SANS Analyst Program 17 SANS 2013 Critical Security Controls Survey: Moving From Awareness to Action
In at least one respect, the world of the CSCs is not very different from the broader security world:
Spreadsheets still dominate as the reporting and analysis tool of choice, according to the survey responses.
However, commercial reporting tools were the next most frequently cited, and were the highest reported as
being planned for use in the next 12 months, as shown in Figure 12.
Figure 12. Type of Reporting
Homegrown dashboards were the next most frequent choice for the next 12 months, at almost twice the level
Takeaway: As implementations of the CSCs mature, demand for commercial
reporting tools and dashboards will grow.
Measurement and Metrics
Measurement and Metrics (CONTINUED)
SANS Analyst Program 18 SANS 2013 Critical Security Controls Survey: Moving From Awareness to Action
Systemic Improvements: The Ultimate Goal
The goal for implementing the Critical Security Controls is systemic improvement through assessment,
remediation and improved/streamlined system defenses—and the documentation of these improvements
then used to satisfy compliance reporting requirements.
Security managers have historically reported that what they do reduces risks, but have had problems
quantifying that reduction. That trend continues here, with almost 80% of the survey respondents who
have implemented the Controls believing they have reduced risk, but less than 25% able to quantify that
improvement in risk posture. The rest were uncertain (13%) or didn’t quantify their security postures (8%).
When asked about specific improvements and benefits derived from the Controls they have implemented so
far, respondents cited risk reduction, improvements to risk posture and improved situational awareness as
their most important benefits (see Figure 13).
Figure 13. Benefits of Controls Implemented
These results reflect, once again, a strong belief that a major benefit of the CSCs lies in risk reduction (58%) and
improvements to overall risk posture (even though only 24% could quantify this, as shown in the preceding
section). Compliance benefits ranked slightly higher than those from threat mitigation.
Measurement and Metrics (CONTINUED)
SANS Analyst Program 19 SANS 2013 Critical Security Controls Survey: Moving From Awareness to Action
As an example of comparative costs of CSC-related risk reduction, SANS recently looked at a recent security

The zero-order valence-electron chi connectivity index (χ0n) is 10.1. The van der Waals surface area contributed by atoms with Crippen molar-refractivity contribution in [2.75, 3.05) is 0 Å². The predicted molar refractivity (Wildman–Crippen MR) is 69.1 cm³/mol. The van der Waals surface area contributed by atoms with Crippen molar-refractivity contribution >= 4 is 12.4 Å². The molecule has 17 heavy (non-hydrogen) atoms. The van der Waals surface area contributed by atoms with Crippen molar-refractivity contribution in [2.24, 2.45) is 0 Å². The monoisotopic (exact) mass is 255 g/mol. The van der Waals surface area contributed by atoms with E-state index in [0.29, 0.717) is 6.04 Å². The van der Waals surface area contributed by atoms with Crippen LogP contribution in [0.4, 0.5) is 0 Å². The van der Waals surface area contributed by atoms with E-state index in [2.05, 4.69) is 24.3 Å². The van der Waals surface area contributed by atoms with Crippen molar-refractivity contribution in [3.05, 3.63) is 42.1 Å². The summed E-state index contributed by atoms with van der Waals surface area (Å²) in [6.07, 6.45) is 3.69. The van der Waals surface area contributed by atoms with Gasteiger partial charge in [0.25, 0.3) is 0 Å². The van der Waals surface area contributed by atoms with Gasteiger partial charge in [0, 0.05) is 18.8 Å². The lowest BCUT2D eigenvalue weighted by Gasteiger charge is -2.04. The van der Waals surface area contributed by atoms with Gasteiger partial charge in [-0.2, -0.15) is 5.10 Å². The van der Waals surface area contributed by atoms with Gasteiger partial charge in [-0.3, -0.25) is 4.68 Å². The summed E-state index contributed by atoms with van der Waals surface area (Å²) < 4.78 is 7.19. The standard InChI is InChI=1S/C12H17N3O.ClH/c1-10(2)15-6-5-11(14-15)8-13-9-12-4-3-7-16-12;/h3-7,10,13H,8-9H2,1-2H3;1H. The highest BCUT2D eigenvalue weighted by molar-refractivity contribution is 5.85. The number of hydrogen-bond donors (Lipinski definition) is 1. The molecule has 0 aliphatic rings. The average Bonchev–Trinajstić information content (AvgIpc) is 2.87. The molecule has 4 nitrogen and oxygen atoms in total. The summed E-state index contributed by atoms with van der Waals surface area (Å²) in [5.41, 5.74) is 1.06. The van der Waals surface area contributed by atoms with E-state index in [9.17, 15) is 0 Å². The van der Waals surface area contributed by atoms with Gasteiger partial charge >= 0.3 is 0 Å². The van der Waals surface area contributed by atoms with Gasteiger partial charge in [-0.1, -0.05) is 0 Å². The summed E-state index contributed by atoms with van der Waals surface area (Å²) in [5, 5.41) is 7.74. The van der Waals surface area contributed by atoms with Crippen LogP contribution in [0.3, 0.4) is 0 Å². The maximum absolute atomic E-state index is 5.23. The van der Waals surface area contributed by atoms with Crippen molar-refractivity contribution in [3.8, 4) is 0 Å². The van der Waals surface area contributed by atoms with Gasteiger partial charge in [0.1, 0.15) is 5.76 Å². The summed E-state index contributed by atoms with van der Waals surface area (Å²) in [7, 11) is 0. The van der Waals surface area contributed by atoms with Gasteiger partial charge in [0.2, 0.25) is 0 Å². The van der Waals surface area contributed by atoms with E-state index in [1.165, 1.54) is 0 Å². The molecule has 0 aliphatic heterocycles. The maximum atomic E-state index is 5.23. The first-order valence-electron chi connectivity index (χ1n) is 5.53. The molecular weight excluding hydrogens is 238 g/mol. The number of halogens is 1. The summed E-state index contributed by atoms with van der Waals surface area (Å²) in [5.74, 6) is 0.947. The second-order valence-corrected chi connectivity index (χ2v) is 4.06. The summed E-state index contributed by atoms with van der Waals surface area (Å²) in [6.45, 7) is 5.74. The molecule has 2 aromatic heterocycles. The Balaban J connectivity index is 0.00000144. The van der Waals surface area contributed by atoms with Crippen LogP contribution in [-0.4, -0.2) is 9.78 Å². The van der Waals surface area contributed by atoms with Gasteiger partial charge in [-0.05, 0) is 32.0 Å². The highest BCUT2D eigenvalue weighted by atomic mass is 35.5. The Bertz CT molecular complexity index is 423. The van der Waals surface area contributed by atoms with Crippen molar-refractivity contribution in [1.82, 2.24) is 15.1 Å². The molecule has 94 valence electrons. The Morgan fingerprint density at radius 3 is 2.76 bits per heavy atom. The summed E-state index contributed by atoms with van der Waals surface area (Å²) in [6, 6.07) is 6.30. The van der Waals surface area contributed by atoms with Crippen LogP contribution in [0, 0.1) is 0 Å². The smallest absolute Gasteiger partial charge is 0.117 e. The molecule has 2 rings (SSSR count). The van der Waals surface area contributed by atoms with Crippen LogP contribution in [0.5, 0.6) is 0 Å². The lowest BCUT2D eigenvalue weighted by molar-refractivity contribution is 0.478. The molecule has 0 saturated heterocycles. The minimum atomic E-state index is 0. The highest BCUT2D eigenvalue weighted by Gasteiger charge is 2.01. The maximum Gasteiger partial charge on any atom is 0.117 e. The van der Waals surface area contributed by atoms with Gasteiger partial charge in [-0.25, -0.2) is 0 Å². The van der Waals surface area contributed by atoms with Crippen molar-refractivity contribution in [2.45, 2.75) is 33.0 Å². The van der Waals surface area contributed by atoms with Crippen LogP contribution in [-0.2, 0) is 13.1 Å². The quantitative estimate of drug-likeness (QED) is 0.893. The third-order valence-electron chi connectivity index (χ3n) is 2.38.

incident, where Idaho State University was fined $400K by the Department of HHS for not noticing firewall
policy changes that resulted in the potential exposure of personal health information for 17,500 patients.4
We estimated the overall cost of that incident as roughly $2M, whereas the implementation of a single CSC
(Critical Security Control 10: Secure Configurations for Firewalls, Routers, and Switches), at an estimated cost of
$75,000, would have avoided the incident and attendant costs.
Takeaway: One of the major benefits of mature use of the CSCs is that it allows
auditors to focus their compliance monitoring efforts on those Controls that have
the most impact in terms of vulnerability reduction and threat mitigation. The
survey results show that the respondents appear to be achieving that synergy.
Enhancing the Value of the CSCs
The last question in the survey allowed for free-form answers, and 123 respondents took the time to give their
suggestions on how to improve the CSC effort. Most of their responses concerned benchmarking, making the
Controls interactive and adding the ability to map to other requirements, such as the U.S. Federal Information
Security Management Act (FISMA). Other respondents asked for better statistical interfaces and more real-life case
studies involving the Controls. (More case studies do exist, and they’re being added to the SANS Reading Room.)5,6
Here are some of the most commonly cited responses:
1. Show benchmarks and metrics of successful CSC implementations.
2. Provide more information on case studies and best practices around implementation and operation.
3. Show links to and integration with other compliance regimes and security frameworks.
4. Provide more information on products, tools, and templates that help implement the CSCs.